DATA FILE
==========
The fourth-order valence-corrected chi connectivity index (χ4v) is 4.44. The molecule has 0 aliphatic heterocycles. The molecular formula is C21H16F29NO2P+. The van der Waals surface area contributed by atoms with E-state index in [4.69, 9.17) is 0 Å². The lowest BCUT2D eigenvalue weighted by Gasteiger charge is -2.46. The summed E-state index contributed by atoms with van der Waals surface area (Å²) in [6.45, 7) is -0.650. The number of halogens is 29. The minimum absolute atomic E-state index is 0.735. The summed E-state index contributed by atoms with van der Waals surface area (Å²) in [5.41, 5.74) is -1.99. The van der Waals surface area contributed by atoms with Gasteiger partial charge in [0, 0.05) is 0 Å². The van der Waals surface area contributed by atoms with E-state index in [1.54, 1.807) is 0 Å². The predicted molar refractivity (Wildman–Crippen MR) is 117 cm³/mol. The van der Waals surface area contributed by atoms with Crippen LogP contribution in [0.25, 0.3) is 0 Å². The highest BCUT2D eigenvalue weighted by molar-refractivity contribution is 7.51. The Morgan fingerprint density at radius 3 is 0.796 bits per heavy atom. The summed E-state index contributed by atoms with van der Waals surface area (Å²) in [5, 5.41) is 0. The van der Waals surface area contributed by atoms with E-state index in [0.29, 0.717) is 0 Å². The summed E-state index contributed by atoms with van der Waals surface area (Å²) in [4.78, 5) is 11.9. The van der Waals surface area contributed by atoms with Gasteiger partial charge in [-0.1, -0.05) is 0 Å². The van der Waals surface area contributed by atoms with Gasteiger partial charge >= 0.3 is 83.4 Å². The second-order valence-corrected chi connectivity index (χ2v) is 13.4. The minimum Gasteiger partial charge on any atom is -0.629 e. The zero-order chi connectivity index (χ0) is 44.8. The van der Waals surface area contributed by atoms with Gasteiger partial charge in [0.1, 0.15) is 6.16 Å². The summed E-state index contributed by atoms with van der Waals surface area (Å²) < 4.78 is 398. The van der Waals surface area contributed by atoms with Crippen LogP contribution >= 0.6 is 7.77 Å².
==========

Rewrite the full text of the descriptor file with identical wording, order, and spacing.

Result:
The fourth-order valence-corrected chi connectivity index (χ4v) is 4.44. The molecule has 0 aliphatic heterocycles. The molecular formula is C21H16F29NO2P+. The van der Waals surface area contributed by atoms with E-state index in [4.69, 9.17) is 0 Å². The lowest BCUT2D eigenvalue weighted by Gasteiger charge is -2.46. The summed E-state index contributed by atoms with van der Waals surface area (Å²) in [6.45, 7) is -0.650. The number of halogens is 29. The minimum absolute atomic E-state index is 0.735. The summed E-state index contributed by atoms with van der Waals surface area (Å²) in [5.41, 5.74) is -1.99. The van der Waals surface area contributed by atoms with Gasteiger partial charge in [0, 0.05) is 0 Å². The van der Waals surface area contributed by atoms with E-state index in [1.54, 1.807) is 0 Å². The predicted molar refractivity (Wildman–Crippen MR) is 117 cm³/mol. The van der Waals surface area contributed by atoms with Crippen LogP contribution in [0.25, 0.3) is 0 Å². The highest BCUT2D eigenvalue weighted by molar-refractivity contribution is 7.51. The Morgan fingerprint density at radius 3 is 0.796 bits per heavy atom. The summed E-state index contributed by atoms with van der Waals surface area (Å²) in [5, 5.41) is 0. The van der Waals surface area contributed by atoms with E-state index in [0.29, 0.717) is 0 Å². The summed E-state index contributed by atoms with van der Waals surface area (Å²) in [4.78, 5) is 11.9. The van der Waals surface area contributed by atoms with Gasteiger partial charge in [-0.1, -0.05) is 0 Å². The van der Waals surface area contributed by atoms with Gasteiger partial charge >= 0.3 is 83.4 Å². The second-order valence-corrected chi connectivity index (χ2v) is 13.4. The minimum Gasteiger partial charge on any atom is -0.629 e. The zero-order chi connectivity index (χ0) is 44.8. The van der Waals surface area contributed by atoms with Gasteiger partial charge in [0.1, 0.15) is 6.16 Å². The summed E-state index contributed by atoms with van der Waals surface area (Å²) < 4.78 is 398. The van der Waals surface area contributed by atoms with Crippen LogP contribution >= 0.6 is 7.77 Å².